The Obama administration is announcing a major new initiative to boost investments in rural Africa in hopes of lifting millions out of poverty. Several African leaders are in Washington, D.C., for the announcement, which comes as President Obama hosts leaders of the Group of Eight in Maryland. Food security is a key agenda item.
When Terry Walls of Springfield, Mo., decided to go back to college at age 52, he wanted to put to rest a family rumor. He had heard his mother was denied admission to Missouri State University, and he was pointed toward Meyer Library on the MSU campus for answers.
There, he discovered an eloquent letter typed on fragile, onion-skin paper and signed with his mother's maiden name: Mary Jean Price. It was dated Oct. 2, 1950, and it was addressed to the university registrar:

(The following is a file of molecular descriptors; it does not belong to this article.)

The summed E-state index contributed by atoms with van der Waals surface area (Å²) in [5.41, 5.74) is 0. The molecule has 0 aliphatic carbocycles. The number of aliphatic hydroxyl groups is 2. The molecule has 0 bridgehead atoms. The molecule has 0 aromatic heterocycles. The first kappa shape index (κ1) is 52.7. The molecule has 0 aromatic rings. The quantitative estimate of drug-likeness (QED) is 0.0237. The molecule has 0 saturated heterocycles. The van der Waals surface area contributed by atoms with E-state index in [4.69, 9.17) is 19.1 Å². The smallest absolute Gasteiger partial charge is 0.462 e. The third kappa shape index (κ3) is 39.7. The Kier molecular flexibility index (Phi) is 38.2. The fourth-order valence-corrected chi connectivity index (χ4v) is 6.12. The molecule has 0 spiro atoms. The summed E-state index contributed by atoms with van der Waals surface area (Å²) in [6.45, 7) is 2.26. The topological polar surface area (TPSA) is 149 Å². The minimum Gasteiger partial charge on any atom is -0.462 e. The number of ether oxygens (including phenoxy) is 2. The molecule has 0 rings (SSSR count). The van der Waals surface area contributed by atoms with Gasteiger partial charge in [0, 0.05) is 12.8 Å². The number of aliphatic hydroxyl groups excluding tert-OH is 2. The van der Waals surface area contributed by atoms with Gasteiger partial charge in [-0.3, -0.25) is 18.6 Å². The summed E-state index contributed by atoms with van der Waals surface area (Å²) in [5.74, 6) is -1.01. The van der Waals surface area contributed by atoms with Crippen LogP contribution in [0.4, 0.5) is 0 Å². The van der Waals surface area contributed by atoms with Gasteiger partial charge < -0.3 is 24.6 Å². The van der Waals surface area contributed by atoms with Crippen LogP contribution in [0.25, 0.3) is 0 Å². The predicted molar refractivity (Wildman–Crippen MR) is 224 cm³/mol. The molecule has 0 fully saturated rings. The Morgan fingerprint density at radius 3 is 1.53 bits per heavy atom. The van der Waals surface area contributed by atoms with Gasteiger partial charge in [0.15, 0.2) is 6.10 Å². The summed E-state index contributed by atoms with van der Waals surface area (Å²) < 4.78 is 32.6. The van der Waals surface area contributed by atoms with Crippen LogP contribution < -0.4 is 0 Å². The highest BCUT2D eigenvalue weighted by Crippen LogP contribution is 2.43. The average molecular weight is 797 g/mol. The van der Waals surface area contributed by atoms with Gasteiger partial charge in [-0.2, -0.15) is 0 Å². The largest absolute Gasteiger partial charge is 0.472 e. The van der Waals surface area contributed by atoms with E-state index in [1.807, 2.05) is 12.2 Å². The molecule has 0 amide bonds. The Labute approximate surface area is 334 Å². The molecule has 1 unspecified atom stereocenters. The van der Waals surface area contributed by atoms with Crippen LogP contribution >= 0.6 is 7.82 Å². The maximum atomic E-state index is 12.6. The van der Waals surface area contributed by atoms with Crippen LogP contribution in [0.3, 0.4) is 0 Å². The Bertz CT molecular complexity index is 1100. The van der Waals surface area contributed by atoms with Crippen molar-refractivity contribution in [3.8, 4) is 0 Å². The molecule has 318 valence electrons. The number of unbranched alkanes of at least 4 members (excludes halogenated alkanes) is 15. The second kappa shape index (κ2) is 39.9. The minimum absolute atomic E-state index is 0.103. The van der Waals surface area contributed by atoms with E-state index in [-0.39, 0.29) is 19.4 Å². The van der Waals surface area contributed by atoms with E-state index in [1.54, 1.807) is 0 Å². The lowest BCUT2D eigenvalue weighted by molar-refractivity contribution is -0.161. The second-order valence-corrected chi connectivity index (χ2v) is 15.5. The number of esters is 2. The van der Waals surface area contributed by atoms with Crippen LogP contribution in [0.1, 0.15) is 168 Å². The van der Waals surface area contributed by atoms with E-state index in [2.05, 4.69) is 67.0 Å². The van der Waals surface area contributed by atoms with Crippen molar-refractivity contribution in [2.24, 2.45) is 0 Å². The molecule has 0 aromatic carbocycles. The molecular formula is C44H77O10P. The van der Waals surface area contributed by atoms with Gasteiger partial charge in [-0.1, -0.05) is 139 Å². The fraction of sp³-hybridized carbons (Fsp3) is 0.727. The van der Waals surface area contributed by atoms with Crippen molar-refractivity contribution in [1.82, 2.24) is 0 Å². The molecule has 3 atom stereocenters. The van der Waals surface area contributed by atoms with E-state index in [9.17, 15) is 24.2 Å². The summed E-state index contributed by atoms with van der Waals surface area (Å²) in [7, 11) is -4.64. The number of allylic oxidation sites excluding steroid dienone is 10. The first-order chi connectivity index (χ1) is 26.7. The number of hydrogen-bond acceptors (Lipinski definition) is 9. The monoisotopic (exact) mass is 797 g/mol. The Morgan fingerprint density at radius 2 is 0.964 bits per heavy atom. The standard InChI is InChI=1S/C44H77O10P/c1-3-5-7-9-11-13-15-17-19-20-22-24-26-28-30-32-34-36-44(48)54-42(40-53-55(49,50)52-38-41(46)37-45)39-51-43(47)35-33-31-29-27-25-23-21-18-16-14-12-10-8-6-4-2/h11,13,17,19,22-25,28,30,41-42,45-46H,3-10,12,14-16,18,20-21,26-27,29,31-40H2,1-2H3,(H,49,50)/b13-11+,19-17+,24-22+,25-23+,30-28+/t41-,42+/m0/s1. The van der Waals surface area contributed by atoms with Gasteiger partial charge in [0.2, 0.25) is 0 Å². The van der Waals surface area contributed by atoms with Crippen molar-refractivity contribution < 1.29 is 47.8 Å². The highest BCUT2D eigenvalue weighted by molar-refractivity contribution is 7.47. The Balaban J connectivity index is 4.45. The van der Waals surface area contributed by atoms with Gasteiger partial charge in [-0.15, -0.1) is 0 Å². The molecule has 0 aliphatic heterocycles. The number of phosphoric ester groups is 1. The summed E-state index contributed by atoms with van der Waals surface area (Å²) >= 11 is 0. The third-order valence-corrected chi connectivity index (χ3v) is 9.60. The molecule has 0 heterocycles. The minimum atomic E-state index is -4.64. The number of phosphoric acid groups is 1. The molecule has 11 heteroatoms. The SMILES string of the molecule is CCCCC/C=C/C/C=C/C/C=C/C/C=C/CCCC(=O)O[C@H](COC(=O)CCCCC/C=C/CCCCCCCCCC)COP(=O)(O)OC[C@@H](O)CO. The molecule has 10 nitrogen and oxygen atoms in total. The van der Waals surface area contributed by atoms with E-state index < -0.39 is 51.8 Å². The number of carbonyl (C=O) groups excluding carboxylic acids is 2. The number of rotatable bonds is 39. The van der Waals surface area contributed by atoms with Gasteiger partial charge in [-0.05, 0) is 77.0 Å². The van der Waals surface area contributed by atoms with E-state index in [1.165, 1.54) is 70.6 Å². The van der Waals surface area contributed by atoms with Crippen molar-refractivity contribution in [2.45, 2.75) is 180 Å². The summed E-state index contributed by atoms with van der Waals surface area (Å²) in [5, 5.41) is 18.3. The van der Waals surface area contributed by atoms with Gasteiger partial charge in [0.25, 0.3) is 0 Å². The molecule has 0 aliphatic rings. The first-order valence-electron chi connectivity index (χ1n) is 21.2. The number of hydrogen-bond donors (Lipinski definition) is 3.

For many people, Bike to Work Day (which is today) is a reason to put air in their bike's tires and see if their chain is too rusty to get them to work on time. And as a growing list of photographs shows, many people who follow NPR online also ride to work.
This Saturday, 200 buglers will assemble at Arlington National Cemetery to begin playing "Taps," a call written 150 years ago this year.
Retired Air Force Master Sgt. Jari Villanueva, a bugle player, says he started out as a Boy Scout bugler at about age 12. He went on to study trumpet at the Peabody Conservatory before being accepted into the United States Air Force Band — where one of his duties over the next 23 years was to sound that call at Arlington National Cemetery.